4. In-depth analysis
The previous section outlined identified some key issues and provided an overview of studies concerned with leadership and education. This section reviews in greater depth five works which have been published within the last five years. The writers (all women and all White) come from settings in the United Kingdom (Fuller, 2013; Lumby, 2012; Morley, 2013), the United States of America (Grogan and Shakeshaft, 2011) and the Republic of Ireland (Lynch et al., 2014). Most are focused on schools but one has a specific concern with higher education (Morley, 2013).
4.2 Women as different and better leaders in education
Grogan, M. and Shakeshaft, C. (2011) Women and Educational Leadership. San Francisco, CA: Jossey Bass.
Margaret Grogan and Charol Shakeshaft, from the USA, argue that women are different and better leaders. They contend that women’s qualities, preferences and their approaches to educational leadership differ from traditional heroic notions of leadership, whether the traditional leader is a woman or a man, to embrace a collectivist view of leadership promoting social justice through facilitating the members of the organization in their work.
From their rich data, the authors identify five approaches and claim that ‘enough women draw upon some or all of them to make us comfortable in identifying them as the five most common approaches among women to date’ (p.2). Relational leadership is the first approach that conceives of ‘power with’ others (and shared) rather than ‘power over’ others seeking to control (Hartsock, 1983; Hurty, 1995; Kreisberg, 1992). This idea of power leads to change.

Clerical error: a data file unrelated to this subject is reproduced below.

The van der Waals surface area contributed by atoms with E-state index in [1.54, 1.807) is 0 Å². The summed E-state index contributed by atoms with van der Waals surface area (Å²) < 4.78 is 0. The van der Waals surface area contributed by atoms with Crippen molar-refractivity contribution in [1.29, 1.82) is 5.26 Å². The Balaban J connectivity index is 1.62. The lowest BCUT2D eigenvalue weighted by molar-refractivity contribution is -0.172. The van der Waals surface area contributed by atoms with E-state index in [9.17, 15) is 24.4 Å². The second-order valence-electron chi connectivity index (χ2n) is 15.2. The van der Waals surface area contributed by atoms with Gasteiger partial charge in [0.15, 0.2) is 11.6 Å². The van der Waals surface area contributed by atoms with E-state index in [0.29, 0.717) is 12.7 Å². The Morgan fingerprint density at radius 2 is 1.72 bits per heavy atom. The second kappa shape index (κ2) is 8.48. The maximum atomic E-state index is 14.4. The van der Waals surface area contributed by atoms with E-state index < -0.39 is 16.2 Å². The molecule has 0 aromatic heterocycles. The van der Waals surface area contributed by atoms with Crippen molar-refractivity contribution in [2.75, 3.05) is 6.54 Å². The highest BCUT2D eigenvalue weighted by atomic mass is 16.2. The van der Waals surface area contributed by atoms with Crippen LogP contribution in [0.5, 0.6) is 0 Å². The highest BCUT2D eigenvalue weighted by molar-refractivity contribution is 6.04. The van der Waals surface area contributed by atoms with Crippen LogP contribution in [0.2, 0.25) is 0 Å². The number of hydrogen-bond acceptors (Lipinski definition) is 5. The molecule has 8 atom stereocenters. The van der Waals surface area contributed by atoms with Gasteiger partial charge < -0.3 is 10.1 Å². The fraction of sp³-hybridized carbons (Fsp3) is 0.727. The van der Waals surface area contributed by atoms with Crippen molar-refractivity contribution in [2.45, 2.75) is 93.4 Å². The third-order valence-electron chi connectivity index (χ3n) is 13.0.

Because many women see themselves in relationships with others instead of in charge of others, relational leadership generates political power. When this kind of leadership is grounded in purpose, relationships build the capacity that can be harnessed to make change. (p.46)
In contrast to the ‘top-down approach’, this approach develops a collegial sense of community enabling positive change and involves a deliberate promotion of diversification because change comes ‘by garnering input from a variety of sources and promoting initiative throughout the organization’ (p.65). However, leaders have both to create and allow time for these diverse groups to collaborate with one another in a constructive and productive way to let this sense of community emerge. In contrast, Hoobler et al. (2014) take a less positive view from a commercial context about the tendency of females to be relational seeing it as leading them to aspire to posts with less power and lower prestige.